on August 28, 2016 by in Golden News, Comments Off on Getting along with others in school

Getting along with others in school

One secret to success in school is getting along with others. Children who have experience with rules, being respectful, courteous, generous and affable will have an easier time and be happier in school, according to school psychologists.

Adults can help children form these virtues by setting an example at home and helping children practice some basics.

Words and actions matter

Act polite and you’ll be polite. Using words like “please, thank you, no thanks and excuse me” with a kind voice set a tone of niceness and respect. Adults can help children use words to ask for help or express feelings. Teach the difference between telling an adult if something is not right, bullying or unsafe and being a constant “tattle-tale.” Practicing these suggestions around the home makes a difference but takes patience, say psychologists.

Use kind language. Give sincere compliments and express concern. Talk about how kindness makes others feel good and then they are more likely to be kind to you. Adults may need to remind that some words kids hear are off limits and inappropriate in your family and at school.

Help children practice listening silently when someone else is talking and looking at the person’s face. Adults can kneel or sit down to children’s height when talking with them to show how this is done. Role play with stuffed animals or practice at mealtime and praise good listening.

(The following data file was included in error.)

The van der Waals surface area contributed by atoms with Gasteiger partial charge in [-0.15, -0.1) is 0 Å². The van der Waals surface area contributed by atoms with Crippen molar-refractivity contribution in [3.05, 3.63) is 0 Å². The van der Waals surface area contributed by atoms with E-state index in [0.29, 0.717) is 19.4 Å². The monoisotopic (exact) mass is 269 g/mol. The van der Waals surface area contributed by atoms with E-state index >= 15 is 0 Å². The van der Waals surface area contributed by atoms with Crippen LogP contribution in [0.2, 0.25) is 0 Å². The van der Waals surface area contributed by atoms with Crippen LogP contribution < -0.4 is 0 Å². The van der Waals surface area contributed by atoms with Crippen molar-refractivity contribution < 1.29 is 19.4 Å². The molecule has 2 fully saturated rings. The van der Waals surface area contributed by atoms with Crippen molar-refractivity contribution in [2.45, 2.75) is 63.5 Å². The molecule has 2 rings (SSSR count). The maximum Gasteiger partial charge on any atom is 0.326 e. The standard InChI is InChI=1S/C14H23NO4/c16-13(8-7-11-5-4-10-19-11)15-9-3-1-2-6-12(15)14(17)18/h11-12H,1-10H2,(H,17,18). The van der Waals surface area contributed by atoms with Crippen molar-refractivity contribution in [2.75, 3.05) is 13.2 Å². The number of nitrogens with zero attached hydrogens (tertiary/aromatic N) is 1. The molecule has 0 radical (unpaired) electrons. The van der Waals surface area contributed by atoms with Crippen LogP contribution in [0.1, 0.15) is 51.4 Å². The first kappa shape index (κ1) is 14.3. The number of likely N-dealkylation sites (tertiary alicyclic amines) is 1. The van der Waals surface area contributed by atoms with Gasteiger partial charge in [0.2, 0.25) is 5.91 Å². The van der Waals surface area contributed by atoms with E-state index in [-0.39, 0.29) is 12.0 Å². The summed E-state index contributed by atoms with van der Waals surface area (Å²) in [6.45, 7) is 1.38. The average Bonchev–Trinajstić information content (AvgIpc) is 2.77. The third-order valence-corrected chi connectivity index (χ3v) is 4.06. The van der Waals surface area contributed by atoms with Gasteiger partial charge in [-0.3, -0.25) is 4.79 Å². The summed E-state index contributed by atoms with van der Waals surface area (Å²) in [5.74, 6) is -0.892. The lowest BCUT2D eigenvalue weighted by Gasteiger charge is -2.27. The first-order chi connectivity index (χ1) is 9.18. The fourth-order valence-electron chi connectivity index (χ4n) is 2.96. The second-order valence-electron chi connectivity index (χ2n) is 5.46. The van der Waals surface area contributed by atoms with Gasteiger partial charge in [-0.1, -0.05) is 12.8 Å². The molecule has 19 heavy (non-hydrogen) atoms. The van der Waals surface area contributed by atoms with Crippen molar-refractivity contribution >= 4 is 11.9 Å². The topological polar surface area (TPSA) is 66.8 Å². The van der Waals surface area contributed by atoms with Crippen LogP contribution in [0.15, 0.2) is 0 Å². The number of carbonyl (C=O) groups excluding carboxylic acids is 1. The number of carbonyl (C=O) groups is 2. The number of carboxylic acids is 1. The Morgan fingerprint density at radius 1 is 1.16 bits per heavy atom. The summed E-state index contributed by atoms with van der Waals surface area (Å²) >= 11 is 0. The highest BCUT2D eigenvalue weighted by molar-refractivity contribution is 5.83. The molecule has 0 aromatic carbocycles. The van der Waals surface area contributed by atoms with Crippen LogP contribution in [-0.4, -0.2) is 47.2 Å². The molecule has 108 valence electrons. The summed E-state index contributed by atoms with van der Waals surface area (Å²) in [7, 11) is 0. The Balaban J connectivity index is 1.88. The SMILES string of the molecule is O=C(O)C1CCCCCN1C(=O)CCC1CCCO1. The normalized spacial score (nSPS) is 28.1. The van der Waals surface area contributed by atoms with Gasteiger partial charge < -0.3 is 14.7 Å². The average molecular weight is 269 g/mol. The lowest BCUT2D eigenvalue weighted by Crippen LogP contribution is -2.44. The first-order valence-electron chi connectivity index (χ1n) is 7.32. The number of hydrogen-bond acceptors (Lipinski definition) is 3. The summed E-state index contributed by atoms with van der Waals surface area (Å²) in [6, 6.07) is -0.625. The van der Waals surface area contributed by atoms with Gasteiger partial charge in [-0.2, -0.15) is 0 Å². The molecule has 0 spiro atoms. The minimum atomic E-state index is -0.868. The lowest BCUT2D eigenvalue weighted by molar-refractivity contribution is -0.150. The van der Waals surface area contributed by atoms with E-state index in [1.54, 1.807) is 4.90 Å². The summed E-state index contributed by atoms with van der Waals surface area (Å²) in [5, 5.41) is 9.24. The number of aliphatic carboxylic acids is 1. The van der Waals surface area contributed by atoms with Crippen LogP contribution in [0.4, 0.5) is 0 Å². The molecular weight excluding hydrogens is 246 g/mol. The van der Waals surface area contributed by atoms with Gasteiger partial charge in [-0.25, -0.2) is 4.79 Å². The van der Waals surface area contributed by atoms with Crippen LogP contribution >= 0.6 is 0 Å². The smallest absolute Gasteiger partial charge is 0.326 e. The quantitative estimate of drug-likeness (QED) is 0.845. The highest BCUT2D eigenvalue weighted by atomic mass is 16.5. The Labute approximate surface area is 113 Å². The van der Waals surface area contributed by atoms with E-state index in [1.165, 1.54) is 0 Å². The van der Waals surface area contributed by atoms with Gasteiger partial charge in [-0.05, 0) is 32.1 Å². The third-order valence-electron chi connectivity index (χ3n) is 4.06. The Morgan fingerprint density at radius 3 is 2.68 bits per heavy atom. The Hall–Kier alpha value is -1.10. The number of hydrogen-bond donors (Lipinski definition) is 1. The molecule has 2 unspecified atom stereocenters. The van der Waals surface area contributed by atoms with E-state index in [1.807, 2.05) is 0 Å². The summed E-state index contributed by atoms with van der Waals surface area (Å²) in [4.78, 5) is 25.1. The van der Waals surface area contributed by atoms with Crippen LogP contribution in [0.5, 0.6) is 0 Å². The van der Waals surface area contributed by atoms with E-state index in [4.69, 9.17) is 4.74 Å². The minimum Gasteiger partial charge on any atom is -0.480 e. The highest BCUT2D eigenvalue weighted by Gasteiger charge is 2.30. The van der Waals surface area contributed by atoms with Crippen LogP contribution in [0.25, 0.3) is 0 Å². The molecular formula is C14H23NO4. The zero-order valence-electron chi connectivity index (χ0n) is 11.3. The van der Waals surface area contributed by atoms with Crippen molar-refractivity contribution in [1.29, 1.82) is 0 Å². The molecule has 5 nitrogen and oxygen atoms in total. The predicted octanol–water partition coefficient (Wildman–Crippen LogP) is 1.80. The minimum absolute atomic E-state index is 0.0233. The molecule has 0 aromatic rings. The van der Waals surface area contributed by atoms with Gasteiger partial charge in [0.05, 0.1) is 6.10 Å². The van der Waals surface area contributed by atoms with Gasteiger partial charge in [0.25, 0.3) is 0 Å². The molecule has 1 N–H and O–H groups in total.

Greet and say “good-bye” to people. Smile. Act enthusiastic and you’ll be enthusiastic is a Dale Carnegie tip for a successful life.

Share and tidy up

You can start the sharing habit by asking your baby to share Cheerios. Little ones love this game. Cut treats in half to share or share space on the couch. Ask others if they want a treat or a piece of paper while getting supplies. Let another person go first if there is a tie for first in line. The water fountain will still be there.

Participate in helping to pick up toys, clothes and clearing the table. Make it a game by singing a pick-up song, playing favorite music, or having a contest as a part of an established routine. Point out when materials are picked up they are easier to find next time. This is known as a “kid reason.”

Play games where taking turns is expected, like cards and Candyland. Practice “now your turn” at meal time, while sharing crayons or choosing a show.

Hang up clothing or backpacks. Make this easy by setting a good example and providing kid-friendly pegs and containers.

Demonstrate and practice inside, outside and whispering voices. There will be classmates who have not yet learned these virtues, but your kids can show them how it’s done.

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